I’ve had the pleasure of seeing what happens when non-profit and social change-oriented groups hook up with artists on specific projects. The results include:

  • New perspectives on challenges that have resisted previous efforts
  • Solutions people wouldn’t have otherwise have thought of
  • A release of creative energy within the groups and organizations.

The question occurs; What would happen if people working to make the world a better place had access to an artist full time?

What would happen if they had an artist in residence?

Someone who could:

  • Teach the creative process – its discipline, its artistry, its mystery
  • Bring out the creativity of others
  • Catch our attention in a busy world
  • Reveal voices and perspectives of those who are silent or cannot speak
  • Help us find the beauty in what has been desecrated and broken
  • Make the unexplainable, understandable.

If you believe that touching hearts and opening minds are prerequisites to social change, then artists are your essential companions.

Why not hire one? They’re available in such exquisite variation. You can choose among musicians, dancers, poets, painters, sculptors, storytellers, comedians, filmmakers, playwrights and performers of all shapes and sizes.

You won’t know what is possible until you’ve done so.

NOTE: If you are interested in pursuing this, drop me a note. I just might have a job description you can use.

EH!

But that’s the nature of art, it scrapes up against those ugly places and concedes their existence. Which is very different from performing, fetishizing or objectifying that ugliness, resulting in something closer, along the spectrum, to spectacle rather than art. (Madeleine Thien)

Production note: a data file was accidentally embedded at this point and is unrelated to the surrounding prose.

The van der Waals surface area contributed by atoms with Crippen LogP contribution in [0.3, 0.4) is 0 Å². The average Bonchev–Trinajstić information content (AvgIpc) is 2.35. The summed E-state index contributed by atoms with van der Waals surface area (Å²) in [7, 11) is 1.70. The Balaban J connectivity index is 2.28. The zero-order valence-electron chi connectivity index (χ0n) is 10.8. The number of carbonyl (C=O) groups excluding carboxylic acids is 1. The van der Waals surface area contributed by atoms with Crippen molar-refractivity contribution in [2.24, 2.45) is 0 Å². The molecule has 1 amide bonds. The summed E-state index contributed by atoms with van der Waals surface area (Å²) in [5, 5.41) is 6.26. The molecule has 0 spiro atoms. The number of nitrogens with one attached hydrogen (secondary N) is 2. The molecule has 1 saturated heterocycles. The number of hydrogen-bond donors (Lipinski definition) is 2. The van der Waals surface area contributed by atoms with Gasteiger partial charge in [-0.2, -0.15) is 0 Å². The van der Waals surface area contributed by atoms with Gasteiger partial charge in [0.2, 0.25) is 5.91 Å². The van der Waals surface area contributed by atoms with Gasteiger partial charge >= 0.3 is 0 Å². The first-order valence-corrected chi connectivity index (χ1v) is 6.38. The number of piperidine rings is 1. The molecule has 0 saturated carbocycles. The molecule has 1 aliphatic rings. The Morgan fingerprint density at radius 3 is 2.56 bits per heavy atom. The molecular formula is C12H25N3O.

Musical accompaniment this post, “Near to the Wild Heart of Life” by the Japandroids. Purchase here.

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2 Comments

  1. Kathleen Gifford

    We have certainly found this to be true for our son David. When we had no where else to turn, the days were dark with behaviours and sadness and we saw no way out we hired Danielle, an art facilitator to sit and Dave’s presence and observe everything, take pictures of everything he looked at. This was our last chance to see if a pattern would emerge that we could not see in our veiled eyes of raising our son. What emerged from the darkness where photography and painting and community rallying. My son, now 3 years passed this dark time is a beautiful painter and photographer. He enters many shows and hosted his own exhibit and two businesses in town sell his work. We are over the moon. Best money I ever spent and will continue to spend.

  2. Monica

    I have been looking for opportunities to take my skills and share them in such a way that not only allows me to grow as an artist but also to be able to share with others my belief that culture and the gift of creativity is an asset that our society needs more of. I just recently had the opportunity to graphically record at the OIFN Common Threads conference in Toronto. The joy that creating in collaboration gives me is something that is hard to define. I have always dreamt of being an art therapist or an art facilitator. I have a BES in Community Planning, a long history of education in the arts (visual, art history, and architecture) and currently work as a DSW. I love the nexus between art, community and wellness and have been interested in visual perception and visual communication for the last few years and I am definitely interested in sharing my gifts with others.

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